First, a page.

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Katie’s natural talent with horses and children, her dedication, and especially her enjoyment of the ride are reflected most strongly in her students. One of RRRA’s rising stars is Kendall McKinney, a third-grader at Redlick Elementary, who has enjoyed learning a variety of skills at the academy, including grooming, safety, and (especially) riding. At a typical lesson, Kendall helps her instructor every step of the way: brushing her horse in the cross-ties, then tacking-up and gently leading the horse to the ring for the lesson. After working through a variety of games and activities to prepare both rider and horse for upcoming shows, Kendall helps her instructor untack and groom before giving her horse a peppermint as a special after-workout treat. Kendall says she can tell the peppermint is the horse’s favorite part by the way his eyes grow big at the sight of it in her hand, a telling example of a growing rider-horse relationship.

Like Katie, Kendall’s love for horses runs deep. While many girls are ripping open the latest Barbie doll on Christmas morning, Kendall remembers a special horseshoe from Santa as her most cherished gift. Kendall’s love of horses only grew when she started her lessons last September. Though anxious at first, her fears were replaced more and more by excitement with each new lesson. Her favorite part of riding, she says, is when she gets to canter. She explains that while a canter may look slow to an observer, it’s actually much faster than it seems. Several RRRA students participate in horseback riding shows, and soon Kendall will join then. She says that when her time comes she knows she will be confident, but if she ever feels like she’s not ready Miss Katie is sure to be there to encourage and reassure her. Kendall’s advice to new riders? ”Sometimes it’s hard, but it’s worth the challenge.”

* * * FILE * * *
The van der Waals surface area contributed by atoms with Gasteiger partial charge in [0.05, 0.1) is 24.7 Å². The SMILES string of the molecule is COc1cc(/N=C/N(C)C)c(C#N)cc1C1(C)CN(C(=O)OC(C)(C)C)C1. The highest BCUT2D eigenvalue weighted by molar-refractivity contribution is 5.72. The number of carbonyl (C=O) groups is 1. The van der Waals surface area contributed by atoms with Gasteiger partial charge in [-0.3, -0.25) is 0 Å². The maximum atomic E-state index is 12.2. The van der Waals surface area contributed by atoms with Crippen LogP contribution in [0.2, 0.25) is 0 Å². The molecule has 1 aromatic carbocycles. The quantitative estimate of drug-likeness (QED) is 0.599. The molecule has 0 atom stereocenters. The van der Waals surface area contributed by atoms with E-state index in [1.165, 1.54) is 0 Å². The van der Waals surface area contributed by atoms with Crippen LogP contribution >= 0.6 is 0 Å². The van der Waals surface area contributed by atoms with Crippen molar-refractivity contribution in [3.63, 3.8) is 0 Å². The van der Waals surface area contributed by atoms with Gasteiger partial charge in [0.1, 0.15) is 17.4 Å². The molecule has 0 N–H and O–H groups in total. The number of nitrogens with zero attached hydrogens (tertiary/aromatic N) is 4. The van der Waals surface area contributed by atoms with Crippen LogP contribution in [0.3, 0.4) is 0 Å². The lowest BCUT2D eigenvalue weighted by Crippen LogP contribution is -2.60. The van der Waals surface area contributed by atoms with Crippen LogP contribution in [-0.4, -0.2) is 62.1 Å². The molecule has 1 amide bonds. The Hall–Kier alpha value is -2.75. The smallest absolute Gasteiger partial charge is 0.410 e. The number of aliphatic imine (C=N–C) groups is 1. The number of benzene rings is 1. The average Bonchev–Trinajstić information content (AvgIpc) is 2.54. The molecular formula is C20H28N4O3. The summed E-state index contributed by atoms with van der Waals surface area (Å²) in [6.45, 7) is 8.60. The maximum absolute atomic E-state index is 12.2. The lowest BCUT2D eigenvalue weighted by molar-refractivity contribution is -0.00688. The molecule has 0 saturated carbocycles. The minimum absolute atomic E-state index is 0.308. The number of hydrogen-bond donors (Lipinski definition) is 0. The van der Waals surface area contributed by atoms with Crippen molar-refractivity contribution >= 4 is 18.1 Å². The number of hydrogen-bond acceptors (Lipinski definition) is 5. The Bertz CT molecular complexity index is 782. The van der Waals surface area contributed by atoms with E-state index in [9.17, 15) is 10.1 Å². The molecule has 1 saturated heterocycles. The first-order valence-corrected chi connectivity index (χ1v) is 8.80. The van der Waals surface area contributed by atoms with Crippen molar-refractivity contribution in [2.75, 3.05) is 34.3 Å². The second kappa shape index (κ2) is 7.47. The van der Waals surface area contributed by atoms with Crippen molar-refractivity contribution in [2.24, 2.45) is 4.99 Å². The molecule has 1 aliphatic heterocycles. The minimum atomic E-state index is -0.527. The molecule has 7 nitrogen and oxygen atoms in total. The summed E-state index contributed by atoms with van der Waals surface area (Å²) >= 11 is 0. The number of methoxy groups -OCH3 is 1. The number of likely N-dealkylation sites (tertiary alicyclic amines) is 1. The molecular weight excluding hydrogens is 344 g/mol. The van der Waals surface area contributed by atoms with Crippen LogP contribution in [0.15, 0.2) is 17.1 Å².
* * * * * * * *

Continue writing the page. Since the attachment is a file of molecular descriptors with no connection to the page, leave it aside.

The next time you find yourself a little south of Texarkana, you may want to stop by Red River Riding Academy, where you’re sure to be greeted by some amazing creatures who will make your heart smile:  the loveable Boomer, who will give you enough kisses to make up for any that you may have been denied of in your life; the pre-Madonna Spirit, strangely reminiscent of Shirley MacLaine’s character in the film “Steel Magnolias”; Spirit, who may appear aloof but is just a big softy on the inside; and finally, the maternal Sassy, who can often be found mothering over young, aspiring riders. Finish off your visit by taking a stroll to the shimmering pond on the outskirts of the academy, where catfish will reward those who come bearing bits of bread by surfacing to the top for a little pat on the head. Whether you are a horse lover or not, a day at Red River Riding Academy will no doubt leave you in agreement with Winston Churchill’s observation that “no hour of life is wasted that is spent in the saddle.”